Times 28948 – international learning

Posted on Categories Daily Cryptic

Time taken: 13:43. Looks like we have another Tricky Thursday puzzle on our hands!

There is some obscure stuff in here and while the wordplay is precise, it might not be enough to get folks over the last hurdle if they are missing the general knowledge, particularly with 12 down.

How did you get along?

1 Copper frames left by kind of white, synthetic substance (7)
PLASTIC – PC(copper), containing L(left) and ASTI(kind of white wine)
5 Very hard skill in bridge (7)
SPARTAN – ART(skill) in SPAN(bridge)
9 Tropical plant in sludge oddly hard to grasp (5,4)
SUGAR CANE – Letters in odd locations in SlUdGe, then ARCANE(hard to grasp)
10 Half-cut kids roving in Slavic city (5)
KIROV – half of KIds ROVing
11 One interrupts lasses playing with Desert Orchid (6-7)
LADIES-TRESSES – I(one) inside an anagram of LASSES and DESERT. The singular is spelled this way as well as the plural.
13 Key lingo one put in French person’s mouth? (8)
ESCARGOT – ESC(escape key), ARGOT(lingo)
15 Chanel pursuing return of gold for artistic style (6)
ROCOCO – the designer COCO Chanel after OR(gold) reversed
17 Loves pine leaves growing in China (6)
OOLONG – O,O(loves), LONG(pine)
19 Learned group reduced fat with regular servings of roast pig (8)
LITERATI – LITE(reduced fat) and alternating letters in RoAsT pIg
22 Deal with endlessly enthusiastic ticket supplier? (7,6)
TRAFFIC WARDEN – TRAFFIC(deal), W(with), then ARDENT(enthusiastic) minus the last letter
25 Ancient school denied guards (5)
OLDEN – hidden inside schoOL DENied
26 Remedy reform of taxation in failing area (9)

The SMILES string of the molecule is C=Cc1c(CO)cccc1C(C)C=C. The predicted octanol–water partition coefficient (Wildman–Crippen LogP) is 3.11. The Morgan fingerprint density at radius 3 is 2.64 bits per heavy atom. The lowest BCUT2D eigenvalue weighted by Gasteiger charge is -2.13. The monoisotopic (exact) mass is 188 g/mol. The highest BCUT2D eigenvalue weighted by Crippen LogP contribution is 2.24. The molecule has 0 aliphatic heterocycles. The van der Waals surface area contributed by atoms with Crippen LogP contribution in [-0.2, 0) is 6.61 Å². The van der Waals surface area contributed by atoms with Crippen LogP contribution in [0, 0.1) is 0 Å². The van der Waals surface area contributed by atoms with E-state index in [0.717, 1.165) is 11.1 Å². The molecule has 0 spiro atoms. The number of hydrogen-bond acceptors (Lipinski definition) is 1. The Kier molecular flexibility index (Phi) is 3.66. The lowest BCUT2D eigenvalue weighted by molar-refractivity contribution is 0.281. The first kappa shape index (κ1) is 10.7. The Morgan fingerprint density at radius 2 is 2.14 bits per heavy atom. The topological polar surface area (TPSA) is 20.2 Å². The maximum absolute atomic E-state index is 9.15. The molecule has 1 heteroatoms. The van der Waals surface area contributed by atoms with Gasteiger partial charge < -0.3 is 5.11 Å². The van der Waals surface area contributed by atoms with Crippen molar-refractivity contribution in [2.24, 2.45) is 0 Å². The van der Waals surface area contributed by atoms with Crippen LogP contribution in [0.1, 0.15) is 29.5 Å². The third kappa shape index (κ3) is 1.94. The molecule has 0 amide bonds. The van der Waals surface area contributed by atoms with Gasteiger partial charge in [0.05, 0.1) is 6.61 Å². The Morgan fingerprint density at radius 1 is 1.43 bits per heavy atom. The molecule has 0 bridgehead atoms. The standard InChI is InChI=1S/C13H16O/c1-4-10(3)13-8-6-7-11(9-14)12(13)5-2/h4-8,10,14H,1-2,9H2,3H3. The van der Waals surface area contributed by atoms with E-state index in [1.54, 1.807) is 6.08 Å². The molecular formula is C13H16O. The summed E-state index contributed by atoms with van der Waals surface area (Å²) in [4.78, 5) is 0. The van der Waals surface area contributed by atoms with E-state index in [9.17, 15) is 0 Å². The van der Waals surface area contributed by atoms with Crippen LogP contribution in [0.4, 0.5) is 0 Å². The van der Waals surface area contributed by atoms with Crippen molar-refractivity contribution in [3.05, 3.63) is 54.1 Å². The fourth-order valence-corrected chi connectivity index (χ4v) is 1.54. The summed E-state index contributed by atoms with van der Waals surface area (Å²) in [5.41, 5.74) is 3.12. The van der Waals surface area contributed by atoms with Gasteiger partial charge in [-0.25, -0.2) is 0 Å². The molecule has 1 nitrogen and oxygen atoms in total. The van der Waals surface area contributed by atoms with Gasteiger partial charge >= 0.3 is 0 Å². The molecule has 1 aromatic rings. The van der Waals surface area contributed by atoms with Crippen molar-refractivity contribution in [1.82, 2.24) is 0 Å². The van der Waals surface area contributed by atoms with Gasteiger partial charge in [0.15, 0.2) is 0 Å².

ANTITOXIN – anagram of TAXATION,IN minus A(area)
27 Render ineffective uproar about way of speaking English (7)
TORPEDO – TODO(uproar) surrounding RP(Received Pronunciation), E(English)
28 Old King Cole’s back in a pickle, right at the start (7)
RAMESES – the last letter of colE inside A, MESS(pickle) with R(right) at the beginning
1 Faces of perennially upbeat soap sellers one’s often seen in Boots? (4)
PUSS – first letters of Perennially Upbeat Soap Sellers
2 Northern Irish perhaps lifting article that’s divine (7)
ANGELIC – N(northern) and GAELIC(Irish), with the A(article) moved up to the top
3 Low on energy, as American cars may be (5)
TIRED – double definition, the second based on the US spelling of TYRE
4 Operator of ferry boarded by empty Porsche or Escort (8)
CHAPERON – CHARON(operator of the ferry on the Styx) containing the external letters in PorschE
5 Shelter in filthy area with freezing water (6)
SLEETY – LEE(shelter) inside STY(filthy area)
6 Bloke with Anne rolling a bit of a joint (9)
ANKLEBONE – anagram of BLOKE and ANNE
7 Addresses I ignored in Italian city street close to palazzo (5,2)
TURNS TO – Remove I from TURIN(Italian city), then ST(street) and the last letter in palazzO
8 Not one large banking firm raised capital for province (4,6)
NOVA SCOTIA – NO(not one), VAST(large) containing CO(firm) then A1(capital) reversed
12 UK university expert wrong about very poor grade (2,8)
DE MONTFORT – DEMON(expert), then TORT(wrong) surrounding F(very poor grade). I had to piece this together from the bottom up, figuring F had to go into TORT somehow then an alphabet trawl for the rest. I was vaguely familiar with the school.
14 Financially speaking, protect jewellery dealer who’s dodgy? (4-5)
RING-FENCE – RING(jewellery), FENCE(dealer who’s dodgy)
16 Heavily cover entertaining newspaper column (8)
PILASTER – PLASTER(heavily cover) containing the I newspaper
18 Lover of one kind of meat sent back another kind (7)
LEANDER – LEAN meat, then RED meat reversed
20 Queen upset relations getting extensions (7)
ANNEXES – Queen ANNE, then SEX(relations) reversed
21 Old company keeping tax returns book (6)
OCTAVO – O(old) and CO(company) containing VAT(tax) reversed
23 Parent carries you across the Channel, in fact (5)
DATUM – DAM(parent) containing TU(you, in French)
24 Spanish lady drinks less whiskey (4)
INES – WINES(drinks) minus W(whiskey)

49 comments on “Times 28948 – international learning”

  1. Very quick start getting the top half out. The bottom really slowed me down. Could not get
    DE MONTFORT Never heard of it in Australia so could not get it with most of the crossing letters. Took ages to get TRAFFIC WARDEN. LOI RAMESES.